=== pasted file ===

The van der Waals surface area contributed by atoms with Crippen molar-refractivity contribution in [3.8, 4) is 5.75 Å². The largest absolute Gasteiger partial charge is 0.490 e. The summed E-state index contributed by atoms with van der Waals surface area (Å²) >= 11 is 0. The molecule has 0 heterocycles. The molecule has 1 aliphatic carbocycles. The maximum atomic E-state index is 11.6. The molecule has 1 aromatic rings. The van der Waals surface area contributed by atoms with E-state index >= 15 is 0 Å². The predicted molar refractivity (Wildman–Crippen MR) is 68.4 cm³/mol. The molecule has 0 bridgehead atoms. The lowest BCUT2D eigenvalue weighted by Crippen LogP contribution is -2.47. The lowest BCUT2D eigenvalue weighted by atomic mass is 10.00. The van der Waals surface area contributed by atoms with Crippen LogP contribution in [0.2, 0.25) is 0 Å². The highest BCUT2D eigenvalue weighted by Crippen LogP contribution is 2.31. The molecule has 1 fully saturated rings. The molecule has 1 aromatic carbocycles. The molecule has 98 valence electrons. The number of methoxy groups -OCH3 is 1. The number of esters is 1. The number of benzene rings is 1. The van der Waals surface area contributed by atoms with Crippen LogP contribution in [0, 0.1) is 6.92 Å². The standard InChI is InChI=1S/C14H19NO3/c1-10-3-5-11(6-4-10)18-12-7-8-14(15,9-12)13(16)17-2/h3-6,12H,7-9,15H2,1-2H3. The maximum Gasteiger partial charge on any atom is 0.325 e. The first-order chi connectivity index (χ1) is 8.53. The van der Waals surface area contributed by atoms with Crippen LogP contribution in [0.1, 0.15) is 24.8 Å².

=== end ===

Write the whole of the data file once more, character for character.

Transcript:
The van der Waals surface area contributed by atoms with Crippen molar-refractivity contribution in [3.8, 4) is 5.75 Å². The largest absolute Gasteiger partial charge is 0.490 e. The summed E-state index contributed by atoms with van der Waals surface area (Å²) >= 11 is 0. The molecule has 0 heterocycles. The molecule has 1 aliphatic carbocycles. The maximum atomic E-state index is 11.6. The molecule has 1 aromatic rings. The van der Waals surface area contributed by atoms with E-state index >= 15 is 0 Å². The predicted molar refractivity (Wildman–Crippen MR) is 68.4 cm³/mol. The molecule has 0 bridgehead atoms. The lowest BCUT2D eigenvalue weighted by Crippen LogP contribution is -2.47. The lowest BCUT2D eigenvalue weighted by atomic mass is 10.00. The van der Waals surface area contributed by atoms with Crippen LogP contribution in [0.2, 0.25) is 0 Å². The highest BCUT2D eigenvalue weighted by Crippen LogP contribution is 2.31. The molecule has 1 fully saturated rings. The molecule has 1 aromatic carbocycles. The molecule has 98 valence electrons. The number of methoxy groups -OCH3 is 1. The number of esters is 1. The number of benzene rings is 1. The van der Waals surface area contributed by atoms with Crippen LogP contribution in [0, 0.1) is 6.92 Å². The standard InChI is InChI=1S/C14H19NO3/c1-10-3-5-11(6-4-10)18-12-7-8-14(15,9-12)13(16)17-2/h3-6,12H,7-9,15H2,1-2H3. The maximum Gasteiger partial charge on any atom is 0.325 e. The first-order chi connectivity index (χ1) is 8.53. The van der Waals surface area contributed by atoms with Crippen LogP contribution in [0.1, 0.15) is 24.8 Å².